The push to demonize private gun ownership never stops. Michael Bloomberg and other gun control advocates are continuing to pour hundreds of millions of dollars into research that the news media uncritically disseminates.
Entertainment television shows are no less one-sided.
Americans use guns defensively about 2 million times a year — about 5 times more frequently than guns are used to commit crimes. But don’t expect to see gun owners saving the day on television. Instead, gun owners are bigoted, hotheaded, and dangerous.
ABC’s The Rookie has a scene where an armed neighborhood watch group is patrolling its neighborhood. One man wears a red baseball cap and picks up a Hispanic-looking man who is trimming a hedge in his yard because he “looks guilty as hell to me.” The police arrive and tell the patrol members to put away their guns because protecting the neighborhood is a “job for law enforcement.”
CBS’s SWAT had a similar theme. After a hit-and-run driver injures gay men, and others are threatened, a gay “gun rights group” tries arming itself for protection (February 21, 2019, Season 2, episode 16). The police explain that the job of protecting people is their own, and that the gay men are just “amateurs.” Letting people defend themselves is described as “shooting up the streets.”
An April 1st episode of CBS’s Bull begins with a man shooting his wife in the back and then successfully persuading a jury that he thought that she was an intruder (Season 3, episode 18). The stereotypical Texan is also attacked as the jury is only too gullible to believe that the shooting was an accident. The show hits all the misleading rhetoric from gun control groups about spousal violence, and makes it look like anyone can just snap and kill someone else.
In a recent episode of Chicago PD, a criminal leaves a gun at a crime scene and the gun registration system allows the police to eventually trace the gun back to him (March 27, 2019, Season 6, episode 17). It is nice in theory, but reality never works this way. Registration is just a lazy way for writers to solve crimes, as we've seen for many years on NBC’s Law & Order.
In real life, crime guns are very rarely left at the scene of incidents, and the only exceptions occur when criminals have been seriously injured or killed. Also, crime guns are very rarely registered. In the exceedingly rare instances that they are, they aren’t registered to the person who committed the crime. That's why police in Chicago, Hawaii, DC, Pennsylvania, or Canada can’t point to any crimes that have been solved as a result of registration.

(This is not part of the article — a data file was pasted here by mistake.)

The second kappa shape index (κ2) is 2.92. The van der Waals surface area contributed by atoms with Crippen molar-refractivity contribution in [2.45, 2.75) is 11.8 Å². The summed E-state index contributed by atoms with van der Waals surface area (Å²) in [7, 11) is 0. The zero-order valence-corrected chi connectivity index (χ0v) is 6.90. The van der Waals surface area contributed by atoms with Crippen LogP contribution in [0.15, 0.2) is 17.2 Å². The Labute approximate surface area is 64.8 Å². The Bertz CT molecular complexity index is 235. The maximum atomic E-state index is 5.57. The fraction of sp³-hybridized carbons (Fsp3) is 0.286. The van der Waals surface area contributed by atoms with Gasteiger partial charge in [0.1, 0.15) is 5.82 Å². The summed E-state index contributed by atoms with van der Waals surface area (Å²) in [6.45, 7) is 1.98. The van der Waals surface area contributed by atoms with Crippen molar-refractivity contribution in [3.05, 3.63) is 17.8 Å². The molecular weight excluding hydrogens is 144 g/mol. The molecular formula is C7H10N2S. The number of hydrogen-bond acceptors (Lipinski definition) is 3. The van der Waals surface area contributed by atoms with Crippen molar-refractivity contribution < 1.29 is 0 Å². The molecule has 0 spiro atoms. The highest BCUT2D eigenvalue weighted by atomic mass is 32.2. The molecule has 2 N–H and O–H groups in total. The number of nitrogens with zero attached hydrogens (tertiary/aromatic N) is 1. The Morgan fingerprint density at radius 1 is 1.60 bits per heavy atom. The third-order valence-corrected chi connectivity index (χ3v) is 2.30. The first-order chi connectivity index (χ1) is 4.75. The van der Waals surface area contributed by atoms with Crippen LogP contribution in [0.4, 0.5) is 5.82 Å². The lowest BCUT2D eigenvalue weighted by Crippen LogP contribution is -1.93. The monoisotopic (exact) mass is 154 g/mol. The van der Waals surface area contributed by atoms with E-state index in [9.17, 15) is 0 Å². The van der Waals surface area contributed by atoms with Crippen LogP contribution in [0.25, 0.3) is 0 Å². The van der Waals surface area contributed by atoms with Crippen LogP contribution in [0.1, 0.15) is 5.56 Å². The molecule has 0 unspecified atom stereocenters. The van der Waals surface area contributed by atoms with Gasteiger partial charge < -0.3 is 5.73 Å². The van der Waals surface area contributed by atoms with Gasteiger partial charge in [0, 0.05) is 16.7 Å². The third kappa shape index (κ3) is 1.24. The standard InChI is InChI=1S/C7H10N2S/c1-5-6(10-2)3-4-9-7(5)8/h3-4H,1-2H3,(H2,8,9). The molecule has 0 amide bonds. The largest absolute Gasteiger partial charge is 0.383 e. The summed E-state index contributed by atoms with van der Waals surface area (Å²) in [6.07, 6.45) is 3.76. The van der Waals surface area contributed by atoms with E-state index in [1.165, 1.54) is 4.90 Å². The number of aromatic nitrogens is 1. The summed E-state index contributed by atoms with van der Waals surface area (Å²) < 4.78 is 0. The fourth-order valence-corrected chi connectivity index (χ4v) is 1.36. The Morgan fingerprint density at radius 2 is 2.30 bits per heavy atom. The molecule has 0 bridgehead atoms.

In “The Rookie,” police discuss how valuable gun registration and gun buybacks are to making Los Angeles safer (January 21, 2019, Season 1, episode 11). PoliceOne, the largest private organization of police officers in the US, recently asked its 450,000 members, “Do you believe gun buyback or turn-in programs can be or have been effective in reducing the level of gun violence?” Only 11.2% of police answered “yes,” whereas 81.5% said “no.” In just a minute and a half, the program hit on people’s fears about guns, including the risks of having guns in homes with children.
In NBC’s Chicago MED, doctor Natalie (played by Torrey DeVitto) asks Will (Nick Gehlfuss) to move back in with her. But she has a condition: he must give up his handgun. Will's handgun has been a major stumbling block in their relationship, and Natalie has frequently warned him about the dangers of owning a gun. This time, Will finally relents and promises to turn in his gun to the police. But Will fails to follow through and has his gun stolen shortly afterward. The criminal shoots a young man, seriously injuring him.
The lesson is clear: If Will had only listened to Natalie and gotten rid of his dangerous gun, there would have been no robbery and shooting. But criminals in Chicago don’t need to steal guns from law-abiding citizens. They obtain guns from drug gangs about as easily as they obtain drugs from those very same gangs.
Sure, things going wrong with guns makes for good entertainment. But so does law-abiding citizens heroically stopping attackers, as occurs so many times every year in real life. The one-sidedness of our entertainment shows and downright preachiness of some scenes betray a strong political agenda. Our entertainment shows should be a form of escapism, and political agendas ruin that for a lot of us.